Illinois has become the first US state to fully abolish cash bail.
Judges will now only consider the seriousness of the offence and whether defendants threaten public safety or are a flight risk when making pre-trial detention decisions.
The change, thanks to the inaction of the SAFE-T Act, was celebrated by criminal justice activists as a major victory. They argued cash bail system was riddled with inequalities.
"The money bond system wrongly tied access to financial resources to pretrial freedom. The result has been countless individuals – mostly from Black and Brown communities – spending days, weeks, months, years in jail just for being poor," Cook County Board President Toni Preckwinkle said on Monday when the law went into effect.
Lavette Mayes, who lost her home and livelihood while spending a year in jail pre-trail because she couldn’t afford bail on a charge related to a fight with a family member, told NPR on Monday the SAFE-T Act was a major step forward.
“I feel like a load has been lifted because we finally got something that’s going to help the Black and brown community,” she said. “Now I can sleep knowing that people just won’t be able to be sent back to jail because they can’t afford to pay bail.”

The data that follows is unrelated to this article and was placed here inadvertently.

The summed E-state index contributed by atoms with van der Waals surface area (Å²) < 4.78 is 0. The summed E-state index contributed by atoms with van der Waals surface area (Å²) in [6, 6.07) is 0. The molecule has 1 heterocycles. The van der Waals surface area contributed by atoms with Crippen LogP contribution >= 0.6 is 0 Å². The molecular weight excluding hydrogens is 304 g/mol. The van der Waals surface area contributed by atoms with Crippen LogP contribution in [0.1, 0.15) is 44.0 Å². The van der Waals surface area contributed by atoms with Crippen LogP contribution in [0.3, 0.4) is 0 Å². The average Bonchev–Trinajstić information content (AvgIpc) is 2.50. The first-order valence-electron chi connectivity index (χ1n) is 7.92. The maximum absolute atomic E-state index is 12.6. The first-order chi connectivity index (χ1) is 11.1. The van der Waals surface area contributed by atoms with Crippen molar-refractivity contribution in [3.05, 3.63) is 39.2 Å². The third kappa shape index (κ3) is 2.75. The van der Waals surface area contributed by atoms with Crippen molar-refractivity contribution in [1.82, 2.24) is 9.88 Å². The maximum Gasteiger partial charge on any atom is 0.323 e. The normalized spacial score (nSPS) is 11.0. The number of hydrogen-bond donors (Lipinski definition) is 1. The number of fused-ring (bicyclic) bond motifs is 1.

The new law was supposed to take effect on 1 January, but a coalition of prosecutors and law enforcement groups in the state sued, arguing the provision was unconstitutional.
A lower court sided with the challenge, but the state’s highest court cleared the way for the SAFE-T Act in July.
Some criticised the new law.
"The end of cash bail means the legal deck is stacked against the victim and community in favor of the criminal,” House Republican Leader Tony McCombie said in a statement. “This law makes it more difficult for police officers and prosecutors to keep our communities safe by ensuring offenders in most cases can walk free shortly after committing a heinous offense.”
Other states including California, New York, and New Jersey have significantly curtailed the use of cash bail with encouraging results, according to data.
“We have the highest return to court rates that we’ve ever seen in New Jersey [which] happened last year,” Alexander Shalom, the director of Supreme Court advocacy at the ACLU of New Jersey, told WCIA earlier this year. “The number of people who get re-arrested, released and then re-arrested for serious violent crimes, still hovers around 1%”
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